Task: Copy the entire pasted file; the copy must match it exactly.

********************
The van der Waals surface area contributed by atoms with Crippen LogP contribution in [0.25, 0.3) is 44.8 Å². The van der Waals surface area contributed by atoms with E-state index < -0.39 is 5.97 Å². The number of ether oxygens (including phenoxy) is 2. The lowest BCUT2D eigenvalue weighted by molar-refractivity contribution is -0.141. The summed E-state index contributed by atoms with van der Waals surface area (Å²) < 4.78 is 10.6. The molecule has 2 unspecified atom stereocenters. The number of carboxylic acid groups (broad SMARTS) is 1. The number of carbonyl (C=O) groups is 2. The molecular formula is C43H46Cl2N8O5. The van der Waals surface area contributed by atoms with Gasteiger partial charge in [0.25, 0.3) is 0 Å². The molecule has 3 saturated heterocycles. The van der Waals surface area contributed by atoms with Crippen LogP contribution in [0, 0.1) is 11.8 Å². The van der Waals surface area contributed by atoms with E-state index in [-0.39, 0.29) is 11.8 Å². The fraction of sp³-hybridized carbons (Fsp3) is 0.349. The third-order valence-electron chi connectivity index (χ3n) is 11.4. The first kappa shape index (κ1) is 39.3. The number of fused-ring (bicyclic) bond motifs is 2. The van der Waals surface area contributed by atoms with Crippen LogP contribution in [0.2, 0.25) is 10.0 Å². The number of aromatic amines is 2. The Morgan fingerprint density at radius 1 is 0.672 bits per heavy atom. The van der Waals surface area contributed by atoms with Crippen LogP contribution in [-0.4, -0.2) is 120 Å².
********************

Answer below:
The van der Waals surface area contributed by atoms with Crippen LogP contribution in [0.25, 0.3) is 44.8 Å². The van der Waals surface area contributed by atoms with E-state index < -0.39 is 5.97 Å². The number of ether oxygens (including phenoxy) is 2. The lowest BCUT2D eigenvalue weighted by molar-refractivity contribution is -0.141. The summed E-state index contributed by atoms with van der Waals surface area (Å²) < 4.78 is 10.6. The molecule has 2 unspecified atom stereocenters. The number of carboxylic acid groups (broad SMARTS) is 1. The number of carbonyl (C=O) groups is 2. The molecular formula is C43H46Cl2N8O5. The van der Waals surface area contributed by atoms with Gasteiger partial charge in [0.25, 0.3) is 0 Å². The molecule has 3 saturated heterocycles. The van der Waals surface area contributed by atoms with Crippen LogP contribution in [0, 0.1) is 11.8 Å². The van der Waals surface area contributed by atoms with E-state index in [-0.39, 0.29) is 11.8 Å². The fraction of sp³-hybridized carbons (Fsp3) is 0.349. The third-order valence-electron chi connectivity index (χ3n) is 11.4. The first kappa shape index (κ1) is 39.3. The number of fused-ring (bicyclic) bond motifs is 2. The van der Waals surface area contributed by atoms with Crippen LogP contribution in [0.2, 0.25) is 10.0 Å². The number of aromatic amines is 2. The Morgan fingerprint density at radius 1 is 0.672 bits per heavy atom. The van der Waals surface area contributed by atoms with Crippen LogP contribution in [-0.4, -0.2) is 120 Å².